The next morning, I was woken by Ibou’s call. He told me he was on his way and advised me to get ready. I did not border to take my bath that morning – I told myself I would do it at Nouakchott. I hurried to Richard Toll where he picked me to the border where I completed the formalities and now boarded another ferry to cross over to Mauritania. I had to return a second time to Richard Toll to make withdrawals from a bank because I was told that apart from the 60 euros I was expected to have for the visa, I was expected to have another 50 euros for my expenses.
The ferry was free this time. There were other smaller boats or pirogue as they are called in French. You will have to pay for these smaller ones. In any case, we crossed successfully and on coming out of the ferry, a very hungry looking black old man made a gesture signifying where is your passport or ID? I showed him and he took it from me and asked me to wait for a while. I waited till all the passengers on the ferry disembarked and then he took me and two other passengers to meet an Arab man who now quizzed me for almost 30 minutes. He asked me where I was going to and I told him I was Nouakchott bound. He asked for my intentions for the travel, I told him I was a tourist and a journalist. He asked of my contact in Nouakchott and I gave him the address of the hotel I booked at Nouakchott. He placed a call across to them and they confirmed I had a reservation. He stepped out for some time and returned to ask me further questions. At a point, he brought in another man who spoke a little English. They asked me some questions about my age, how long I intended to stay in Nouakchott and other questions. I eventually overheard him saying something like he wants to be sure if I am going to Morocco. Well, after the very long delay and questioning, he came back to tell me that I would not be allowed to cross the border by land as they had made a policy that does not allow people coming from Nigeria, Sierra Leone, Liberia and other countries that experienced Ebola during the Ebola outbreak to cross the country on land. He advised me I will only be allowed in if I take a plane directly to the Capital. He advised me to go to Dakar and take a plane to Nouakchott. Before this I was given a place to seat in an office with chilled bottled water. After I was given the sad news I would not be crossing, I was served tea and was taken to a room where my passport data page and a few of my biodata was captured. An officer was assigned to escort me back to the ferry to move be back to Senegal. How sad.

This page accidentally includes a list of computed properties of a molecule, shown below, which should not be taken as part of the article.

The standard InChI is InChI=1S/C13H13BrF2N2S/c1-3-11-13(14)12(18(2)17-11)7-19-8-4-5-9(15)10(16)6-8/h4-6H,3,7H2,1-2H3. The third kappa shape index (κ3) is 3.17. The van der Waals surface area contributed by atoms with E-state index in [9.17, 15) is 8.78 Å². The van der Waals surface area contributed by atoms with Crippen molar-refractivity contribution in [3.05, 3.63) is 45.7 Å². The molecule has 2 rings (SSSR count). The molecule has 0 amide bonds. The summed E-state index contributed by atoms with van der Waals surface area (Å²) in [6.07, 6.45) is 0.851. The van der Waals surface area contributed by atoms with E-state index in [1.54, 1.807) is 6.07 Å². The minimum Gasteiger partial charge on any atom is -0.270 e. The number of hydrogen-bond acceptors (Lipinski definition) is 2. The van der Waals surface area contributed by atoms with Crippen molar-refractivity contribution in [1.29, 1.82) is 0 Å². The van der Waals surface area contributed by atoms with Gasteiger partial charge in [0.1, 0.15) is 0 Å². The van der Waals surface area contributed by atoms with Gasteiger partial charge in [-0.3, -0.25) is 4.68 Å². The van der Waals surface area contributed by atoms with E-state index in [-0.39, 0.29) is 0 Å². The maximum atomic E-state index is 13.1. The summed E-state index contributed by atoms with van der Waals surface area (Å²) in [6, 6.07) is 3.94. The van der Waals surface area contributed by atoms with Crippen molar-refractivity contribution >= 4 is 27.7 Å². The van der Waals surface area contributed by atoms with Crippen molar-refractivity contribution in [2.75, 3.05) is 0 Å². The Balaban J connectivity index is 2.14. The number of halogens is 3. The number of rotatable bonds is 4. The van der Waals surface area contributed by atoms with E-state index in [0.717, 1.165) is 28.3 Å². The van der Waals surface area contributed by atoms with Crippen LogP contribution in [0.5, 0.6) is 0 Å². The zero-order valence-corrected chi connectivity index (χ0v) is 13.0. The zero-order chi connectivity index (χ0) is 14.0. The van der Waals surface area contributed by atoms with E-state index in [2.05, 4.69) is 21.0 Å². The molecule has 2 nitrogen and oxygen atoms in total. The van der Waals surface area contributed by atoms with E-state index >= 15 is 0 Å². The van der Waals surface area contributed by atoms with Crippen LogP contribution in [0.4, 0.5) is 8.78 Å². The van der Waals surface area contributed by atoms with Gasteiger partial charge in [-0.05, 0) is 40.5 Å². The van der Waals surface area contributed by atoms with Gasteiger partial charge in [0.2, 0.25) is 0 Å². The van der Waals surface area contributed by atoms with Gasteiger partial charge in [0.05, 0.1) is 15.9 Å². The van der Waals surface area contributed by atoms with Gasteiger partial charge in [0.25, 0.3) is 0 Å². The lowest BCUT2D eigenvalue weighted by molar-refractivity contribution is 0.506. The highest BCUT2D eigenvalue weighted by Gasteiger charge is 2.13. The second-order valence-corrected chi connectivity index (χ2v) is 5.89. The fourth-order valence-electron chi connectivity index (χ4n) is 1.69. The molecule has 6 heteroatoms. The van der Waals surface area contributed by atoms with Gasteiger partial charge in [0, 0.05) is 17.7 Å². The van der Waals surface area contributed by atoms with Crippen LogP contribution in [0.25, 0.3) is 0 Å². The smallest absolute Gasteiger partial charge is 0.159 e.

The Arab Immigration officer who took me back to the ferry was a kind person. He advised me he could not do nothing since his boss has given a final word. He also advised me to inquire if there is a possibility of getting a plane from St. Louis in Senegal (St. Louis is only 2 hours from Rosso). When I crossed over to Senegal, I called Ibou who came to pick me. He was very sad about this development. He suggested several other illegal ways I could enter but I told him I was not interested in going again.
After this experience, I was very lazy and fatigued to continue on the journey and so I decided to spend some two more days at this border town with Ibou and his friends since he was willing to accommodate me. I spent those days riding horses, learning Wolof and visiting Onion Farms. It was a very rewarding stay in Rosso. Ibou and his mum made sure I had very nice rice to eat. Ibou also suspended his work for somedays to ensure I had a good time. I finally left Rosso after two days back to Dakar on a Saturday morning. On getting to Dakar, I went to visit a friend and afterwards, I went straight to the airport since I had an early flight the next morning back to Lagos.